Several bloggers have posted pieces lately about the need stop teaching writing the way we’ve gotten into the habit of teaching it. In her take on the problem, “Let’s Stop Teaching Writing,” Paula Stacey sketches her 30-year journey through the trenches to a better way of teaching writing:
My proposal is modest, cheap, and deceptively simple: Ask students questions, read their answers, and ask more questions. Questions and answers. Nothing fancy. Much like home cooking, however, this kind of questioning takes time, it requires practice and honing, and the kitchen is a mess afterwards. But it is worth the trouble and the mess, for in this back and forth, this conference between teacher and student, real thinking and the work of real writing occur.
Stacey’s thoughtful and well-written piece got me thinking about why the education establishment seems to have such difficulty finding ways to teach writing. Ignoring the superficially easy reasons (testing, teacher education, etc.), I think a big part of the reason is our own fault.
Writing teachers talk about the issues of teaching students to write as if “a student” and “writing”were clearly defined entities. When I hear the best way of “teaching students to write,” I interpret that in terms of my students and my writing classes. And every other writing teacher does the same thing.
That personalization is our downfall. When we’re offered a new idea to try, we need to know the situation in which it was discovered so we can decide whether or how we could apply it to our situations.
A third grader, a high school junior, and a budding novelist in a MFA program may all be students who need to develop writing skills. However, their cognitive development, educational needs, and intended out-of-school applications of writing are very different.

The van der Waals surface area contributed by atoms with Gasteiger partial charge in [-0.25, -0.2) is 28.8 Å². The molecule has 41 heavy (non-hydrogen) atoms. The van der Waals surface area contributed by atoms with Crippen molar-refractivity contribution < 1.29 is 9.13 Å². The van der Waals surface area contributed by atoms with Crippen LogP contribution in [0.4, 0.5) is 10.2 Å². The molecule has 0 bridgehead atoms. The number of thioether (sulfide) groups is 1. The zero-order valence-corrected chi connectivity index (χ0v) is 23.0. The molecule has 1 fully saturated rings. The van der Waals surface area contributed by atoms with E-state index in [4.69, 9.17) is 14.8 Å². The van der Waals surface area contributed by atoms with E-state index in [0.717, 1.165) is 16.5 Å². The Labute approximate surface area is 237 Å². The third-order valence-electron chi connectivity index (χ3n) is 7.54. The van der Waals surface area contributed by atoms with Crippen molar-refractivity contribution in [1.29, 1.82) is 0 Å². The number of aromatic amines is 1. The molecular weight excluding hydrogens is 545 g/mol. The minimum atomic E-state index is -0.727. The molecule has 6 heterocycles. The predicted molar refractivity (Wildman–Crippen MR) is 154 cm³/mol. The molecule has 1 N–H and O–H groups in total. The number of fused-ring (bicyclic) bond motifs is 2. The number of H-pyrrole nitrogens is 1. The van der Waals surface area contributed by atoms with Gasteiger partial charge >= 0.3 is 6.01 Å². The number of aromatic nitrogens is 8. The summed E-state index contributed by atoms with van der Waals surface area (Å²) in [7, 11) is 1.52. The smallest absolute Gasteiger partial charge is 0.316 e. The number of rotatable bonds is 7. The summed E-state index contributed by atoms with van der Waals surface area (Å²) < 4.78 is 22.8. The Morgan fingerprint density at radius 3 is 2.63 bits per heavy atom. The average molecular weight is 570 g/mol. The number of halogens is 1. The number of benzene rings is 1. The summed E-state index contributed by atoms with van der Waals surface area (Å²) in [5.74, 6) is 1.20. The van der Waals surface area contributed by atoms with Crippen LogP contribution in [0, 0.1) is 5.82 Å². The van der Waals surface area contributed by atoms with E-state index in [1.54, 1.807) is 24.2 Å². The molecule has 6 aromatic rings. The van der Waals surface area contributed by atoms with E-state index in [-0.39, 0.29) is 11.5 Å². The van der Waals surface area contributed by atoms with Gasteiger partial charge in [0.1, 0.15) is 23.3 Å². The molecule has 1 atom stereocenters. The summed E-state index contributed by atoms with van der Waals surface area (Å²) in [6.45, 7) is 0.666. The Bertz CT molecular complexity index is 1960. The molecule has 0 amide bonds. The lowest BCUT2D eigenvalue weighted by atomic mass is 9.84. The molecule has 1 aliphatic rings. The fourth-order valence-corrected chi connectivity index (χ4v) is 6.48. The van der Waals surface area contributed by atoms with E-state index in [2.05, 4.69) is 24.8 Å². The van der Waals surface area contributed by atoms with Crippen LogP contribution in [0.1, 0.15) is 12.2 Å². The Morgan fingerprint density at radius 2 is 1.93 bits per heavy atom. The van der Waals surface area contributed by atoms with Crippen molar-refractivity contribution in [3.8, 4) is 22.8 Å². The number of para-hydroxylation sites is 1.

Stacey’s approach to teaching writing appears ideally suited to the elementary school student. It engages them in writing about what’s going on in their classroom, which is why they all have something to write about and why they were willing to write.
At the high school level, having students write about course content is still the best way to teach writing, as well as being a boon to the teaching of other course content. However, I’m not sure that Stacey’s approach is manageable for the typical high school teacher with a huge class load and multiple preps. Also I think students need to master some pattern for nonfiction writing that they can adapt to college or workplace writing they need to do.
Stacey’s question-and-answer approach would probably be great with writers in an MFA program. They are eager to reflect on their experience and to experiment with writing.
Educators would do themselves (and students) a favor if they scrapped the broad terms “students” and “writing” for descriptors that indicate at least age/grade level (as a proxy for cognitive development levels) and the writing genre.
The person with no experience in teaching writing might still assume the same strategies and techniques could be used to teach third graders to write poems and high school seniors to write research papers, but at least educators wouldn’t be confusing each other. We know, even if the state education department doesn’t, that any teaching idea applied to every student in every situation is a bad teaching idea.